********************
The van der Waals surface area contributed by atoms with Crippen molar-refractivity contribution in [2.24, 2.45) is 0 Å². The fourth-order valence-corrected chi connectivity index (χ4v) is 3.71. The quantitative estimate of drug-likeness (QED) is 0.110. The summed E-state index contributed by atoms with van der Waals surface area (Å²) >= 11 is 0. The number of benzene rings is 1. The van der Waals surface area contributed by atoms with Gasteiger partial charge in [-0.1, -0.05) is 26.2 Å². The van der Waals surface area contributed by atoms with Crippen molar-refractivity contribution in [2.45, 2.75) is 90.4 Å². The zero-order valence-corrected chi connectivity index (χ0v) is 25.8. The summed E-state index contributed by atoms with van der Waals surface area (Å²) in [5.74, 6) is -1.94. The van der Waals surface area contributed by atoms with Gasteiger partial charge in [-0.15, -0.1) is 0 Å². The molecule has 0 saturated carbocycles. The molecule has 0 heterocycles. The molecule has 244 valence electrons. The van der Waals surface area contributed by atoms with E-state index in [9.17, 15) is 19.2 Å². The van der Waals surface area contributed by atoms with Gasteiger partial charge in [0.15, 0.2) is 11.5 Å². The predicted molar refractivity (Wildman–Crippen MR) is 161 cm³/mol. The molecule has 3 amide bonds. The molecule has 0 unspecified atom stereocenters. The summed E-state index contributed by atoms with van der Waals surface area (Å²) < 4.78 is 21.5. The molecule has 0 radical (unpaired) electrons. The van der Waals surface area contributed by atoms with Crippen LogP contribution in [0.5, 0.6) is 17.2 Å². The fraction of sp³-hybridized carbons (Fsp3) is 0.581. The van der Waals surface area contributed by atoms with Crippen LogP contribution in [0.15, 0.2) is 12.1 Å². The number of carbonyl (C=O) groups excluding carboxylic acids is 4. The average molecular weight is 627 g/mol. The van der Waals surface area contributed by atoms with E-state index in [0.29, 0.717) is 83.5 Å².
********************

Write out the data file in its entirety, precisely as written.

The van der Waals surface area contributed by atoms with Crippen molar-refractivity contribution in [2.24, 2.45) is 0 Å². The fourth-order valence-corrected chi connectivity index (χ4v) is 3.71. The quantitative estimate of drug-likeness (QED) is 0.110. The summed E-state index contributed by atoms with van der Waals surface area (Å²) >= 11 is 0. The number of benzene rings is 1. The van der Waals surface area contributed by atoms with Gasteiger partial charge in [-0.1, -0.05) is 26.2 Å². The van der Waals surface area contributed by atoms with Crippen molar-refractivity contribution in [2.45, 2.75) is 90.4 Å². The zero-order valence-corrected chi connectivity index (χ0v) is 25.8. The summed E-state index contributed by atoms with van der Waals surface area (Å²) in [5.74, 6) is -1.94. The van der Waals surface area contributed by atoms with Gasteiger partial charge in [-0.15, -0.1) is 0 Å². The molecule has 0 saturated carbocycles. The molecule has 0 heterocycles. The molecule has 244 valence electrons. The van der Waals surface area contributed by atoms with E-state index in [9.17, 15) is 19.2 Å². The van der Waals surface area contributed by atoms with Gasteiger partial charge in [0.15, 0.2) is 11.5 Å². The predicted molar refractivity (Wildman–Crippen MR) is 161 cm³/mol. The molecule has 3 amide bonds. The molecule has 0 unspecified atom stereocenters. The summed E-state index contributed by atoms with van der Waals surface area (Å²) < 4.78 is 21.5. The molecule has 0 radical (unpaired) electrons. The van der Waals surface area contributed by atoms with Crippen LogP contribution in [0.5, 0.6) is 17.2 Å². The fraction of sp³-hybridized carbons (Fsp3) is 0.581. The van der Waals surface area contributed by atoms with Crippen LogP contribution in [0.15, 0.2) is 12.1 Å². The number of carbonyl (C=O) groups excluding carboxylic acids is 4. The average molecular weight is 627 g/mol. The van der Waals surface area contributed by atoms with E-state index in [0.29, 0.717) is 83.5 Å².